Saturday, April 28, 2012

Why did America's housing bubble decline more than those elsewhere?

Much of the developed world (especially America and Europe) had a housing bubble. The Economist asks why America's fell so much faster than the bubbles in Europe:
Perhaps the difference is institutional. American banks had poorer lending standards and have been quicker to foreclose on properties; borrowers have been readier to walk away from their homes. In European countries, owners have been able to sit tight in the hope that prices will recover. European markets are certainly a lot less liquid. Irish transaction volumes dropped by 83% from their peak and Spanish ones by 64%, but American deals fell by just 46%. Europe is going in the same direction as America. It is just getting there more slowly.

Thursday, April 19, 2012

Updated housing graphs

I have updated my national housing bubble graphs to reflect the latest data available. It covers home prices from 1970-2011. It looks like U.S. home prices are fairly valued, although it varies by metro area. As I said in the past, I don't expect any significant overshooting nationally. I stick by that prediction.

Here, the red line represents inflation-adjusted housing prices, and the blue line reflects nominal housing prices:

The graph below compares the change in home prices to the change in owner-equivalent rents over time. Without any bubbles, they should increase at roughly the same rate over time:

Tuesday, April 17, 2012

TurboTax Online is a ripoff!

After years of buying the software version of TurboTax Deluxe—originally on CD but last year as an download—this year I made the mistake of using TurboTax Online. I'll never make that mistake again.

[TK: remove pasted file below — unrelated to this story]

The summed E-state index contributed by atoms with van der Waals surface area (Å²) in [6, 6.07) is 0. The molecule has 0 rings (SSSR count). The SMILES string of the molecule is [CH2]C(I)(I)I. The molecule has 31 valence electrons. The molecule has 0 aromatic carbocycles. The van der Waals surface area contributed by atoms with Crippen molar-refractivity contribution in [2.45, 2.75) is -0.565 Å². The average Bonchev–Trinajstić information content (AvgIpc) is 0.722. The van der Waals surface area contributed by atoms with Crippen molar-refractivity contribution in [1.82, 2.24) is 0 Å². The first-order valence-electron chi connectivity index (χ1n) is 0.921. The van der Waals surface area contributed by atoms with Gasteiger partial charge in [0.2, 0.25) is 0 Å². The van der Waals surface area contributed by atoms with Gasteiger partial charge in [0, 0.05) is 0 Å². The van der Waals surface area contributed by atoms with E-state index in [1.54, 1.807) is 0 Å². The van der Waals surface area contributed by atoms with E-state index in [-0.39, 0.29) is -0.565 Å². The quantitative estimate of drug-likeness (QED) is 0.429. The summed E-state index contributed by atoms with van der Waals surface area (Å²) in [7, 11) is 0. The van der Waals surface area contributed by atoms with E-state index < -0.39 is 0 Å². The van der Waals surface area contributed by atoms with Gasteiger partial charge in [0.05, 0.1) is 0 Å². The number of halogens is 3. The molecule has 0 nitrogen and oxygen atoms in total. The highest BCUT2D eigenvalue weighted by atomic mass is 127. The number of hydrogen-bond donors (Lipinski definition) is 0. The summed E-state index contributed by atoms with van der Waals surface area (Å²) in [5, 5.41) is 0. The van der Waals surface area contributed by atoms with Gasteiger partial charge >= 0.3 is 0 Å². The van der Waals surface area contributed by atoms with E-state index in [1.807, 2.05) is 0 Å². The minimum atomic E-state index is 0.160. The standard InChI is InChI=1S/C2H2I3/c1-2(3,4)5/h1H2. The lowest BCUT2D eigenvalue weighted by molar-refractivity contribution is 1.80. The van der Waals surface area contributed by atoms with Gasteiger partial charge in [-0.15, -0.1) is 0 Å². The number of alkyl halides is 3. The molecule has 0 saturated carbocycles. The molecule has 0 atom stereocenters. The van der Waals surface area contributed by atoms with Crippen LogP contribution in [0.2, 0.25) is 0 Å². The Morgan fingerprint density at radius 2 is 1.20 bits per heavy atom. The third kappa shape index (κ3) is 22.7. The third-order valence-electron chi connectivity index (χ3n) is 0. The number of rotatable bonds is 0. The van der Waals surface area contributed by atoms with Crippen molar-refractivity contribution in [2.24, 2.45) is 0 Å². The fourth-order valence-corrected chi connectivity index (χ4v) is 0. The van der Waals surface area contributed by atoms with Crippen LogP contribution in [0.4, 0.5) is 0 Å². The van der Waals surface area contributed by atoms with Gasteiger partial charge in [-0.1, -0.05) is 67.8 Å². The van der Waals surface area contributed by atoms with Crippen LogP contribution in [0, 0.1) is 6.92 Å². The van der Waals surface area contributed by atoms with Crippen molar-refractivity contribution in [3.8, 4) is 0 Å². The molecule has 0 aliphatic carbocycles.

TurboTax Online sucks you in with the promise of a Free Edition. Of course, if you have any investments, you will eventually be told that you cannot complete your taxes using the Free Edition. You are then given the option of buying the Deluxe Edition or the Premier Edition, both for a much higher price than you can buy the same editions from

It gets worse. After you have spent several hours doing your taxes, and are almost done, you are told that you must pay an extra $40 to complete your state tax forms. By contrast, if you buy from, state taxes are included with TurboTax.

Here's the cost comparison:

TurboTax Deluxe Online + State: $90
TurboTax Deluxe download from Amazon + State: $30

TurboTax Premier Online + State: $90
TurboTax Premier download from Amazon + State: $40

TurboTax Premier Online is more than DOUBLE the cost of the same software from TurboTax Deluxe Online is TRIPLE the cost of the same software from Amazon!

The lesson: Never, ever use TurboTax Online!

Friday, April 6, 2012

SOPA is back!

Apparently, the Obama administration still advocates censorship of the internet:
After the largest online protest in history, the Obama administration is still voicing support for SOPA. ...

Just the other day, the administration sent a letter to Congress to demonstrate their support for new internet censorship legislation. Victoria Espinel, Obama's so-called "copyright czar" just said: "We still need legislation for blocking foreign websites." You can read the full statement here.

Sunday, April 1, 2012

Likely address for Lodsys CEO Mark Small

Apparently there's a patent troll company called Lodsys that is going around suing small software companies. Lodsys is headquartered in Marshall, Texas. The name of its CEO is Mark Small. According to the FOSS Patents blog, Lodsys claims that Mark Small lives in Oconomowoc, Wisconsin. Several online sources, such as,, and associate the name Mark Small in Oconomowoc, WI to the address 4886 Hewitts Point Rd, Oconomowoc, WI 53066 and the phone number 262-569-1128. His email address is apparently So, if you're being sued by Lodsys and want to counter-sue its CEO in his correct home jurisdiction, that might be a good place to look. Just don't make the rookie mistake of not verifying this information beforehand.